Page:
Specifically, I began to see the connection between a believer’s “election” and God’s election of Israel. God chose Abraham, Isaac, and Jacob (individuals, to be sure) in order to create for himself a community and a nation. That nation, Israel, was God’s chosen people. They were his elect. As members of his chosen people they received certain privileges: the law, the prophets, the priestly system, victory in battle, supernatural abundance from the land, etc. They also had certain responsibilities: a requirement to follow the law or experience the weight of the curses and exile from the land. They had a mission: to be a light to the surrounding nations. God’s election of Israel, then, was both exclusive and inclusive. It was exclusive in the sense that out of all the nations God only chose Israel. It was inclusive in the sense that if other nations were to see Israel acting out its mission they could themselves glorify God and be “saved.” Consider Ninevah. The story of Jonah includes the story of their repentance and salvation, even though they were not part of God’s people. Or consider Ruth. She began as a foreigner, but through faith she became a member of the people of God. She joined the elect.

Israel never quite fulfilled its mission as the people of God. It consistently turned to idols and therefore experienced the curse of the law and was sent into exile. Even after its return from exile and renewal of the covenant, it remained a shadow of what it was.

But the mission of the elect was fulfilled in Jesus. Jesus is the “chosen one” par excellence. Those who are united to Jesus through faith become part of the chosen people. To borrow the metaphor from Paul: “You [Gentiles] have been grafted in among the others and now share in the nourishing sap from the olive root” (Romans 11:17). Notice the connection between predestination and our relationship to Christ in Ephesians. We were chosen “in him”. We were predestined for adoption “through Christ.” Later in Ephesians 1 Paul states the “we were also chosen in him, having been predestined according to the plan of him who works out everything in conformity to the purpose of his will, in order that we, who were the first to put our hope in Christ, might be for the praise of his glory. And you also were included in Christ when you heard the message of truth, the gospel of salvation” (Ephesians 1:11-13a). I added the italics to highlight the progression of the “we” who are chosen and predestined as a first to put their hope in Christ to the “you” who were later included in Christ when they heard and believed the gospel. When that happened, it could be well said that they are part of the “us” who were “chosen in him before the creation of the world” (Ephesians 1:4).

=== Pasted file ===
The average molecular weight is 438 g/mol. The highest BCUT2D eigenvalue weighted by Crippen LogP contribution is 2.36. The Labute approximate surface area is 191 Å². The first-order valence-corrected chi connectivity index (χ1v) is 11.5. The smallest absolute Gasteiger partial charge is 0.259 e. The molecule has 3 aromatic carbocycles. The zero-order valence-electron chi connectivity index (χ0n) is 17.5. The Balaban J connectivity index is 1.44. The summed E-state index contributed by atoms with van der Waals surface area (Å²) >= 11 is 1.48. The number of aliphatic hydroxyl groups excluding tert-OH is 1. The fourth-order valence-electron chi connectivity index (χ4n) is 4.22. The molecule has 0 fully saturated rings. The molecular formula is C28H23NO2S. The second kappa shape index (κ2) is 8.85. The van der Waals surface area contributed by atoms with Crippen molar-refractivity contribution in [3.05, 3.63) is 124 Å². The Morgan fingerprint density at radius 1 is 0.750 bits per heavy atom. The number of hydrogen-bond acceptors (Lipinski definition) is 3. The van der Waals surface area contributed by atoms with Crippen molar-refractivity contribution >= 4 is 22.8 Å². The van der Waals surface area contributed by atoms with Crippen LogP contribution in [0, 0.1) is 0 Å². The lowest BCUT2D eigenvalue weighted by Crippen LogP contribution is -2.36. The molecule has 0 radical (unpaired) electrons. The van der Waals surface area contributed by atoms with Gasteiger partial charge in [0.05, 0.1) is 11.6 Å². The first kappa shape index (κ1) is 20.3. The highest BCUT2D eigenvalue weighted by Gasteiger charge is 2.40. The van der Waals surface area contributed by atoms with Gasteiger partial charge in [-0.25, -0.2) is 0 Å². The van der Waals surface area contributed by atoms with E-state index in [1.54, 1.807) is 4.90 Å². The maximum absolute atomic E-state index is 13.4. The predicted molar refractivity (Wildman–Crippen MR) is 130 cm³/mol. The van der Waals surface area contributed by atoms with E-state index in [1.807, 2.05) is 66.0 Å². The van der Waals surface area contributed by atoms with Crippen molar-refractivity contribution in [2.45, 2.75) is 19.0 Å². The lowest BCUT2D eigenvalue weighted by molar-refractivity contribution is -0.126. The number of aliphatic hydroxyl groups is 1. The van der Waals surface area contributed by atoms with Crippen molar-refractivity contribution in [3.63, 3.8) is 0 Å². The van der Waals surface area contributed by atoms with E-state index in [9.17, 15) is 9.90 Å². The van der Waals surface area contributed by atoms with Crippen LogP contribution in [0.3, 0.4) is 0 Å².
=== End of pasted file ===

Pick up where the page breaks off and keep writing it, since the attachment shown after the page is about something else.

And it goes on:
The implications of this paradigm shift for the doctrine of election are significant for me. Most importantly, it emphasizes the responsibilities and mission of the people of God. Israel’s mission was to be a a light to the Gentiles by faithfully holding to the covenant and bringing the prophetic warning of coming judgment. The church has a more explicit mission, to invite people to become united to Jesus through faith and, in so doing, become part of the people of God. It adds an inclusive element to what is usually seen as a radically exclusive doctrine.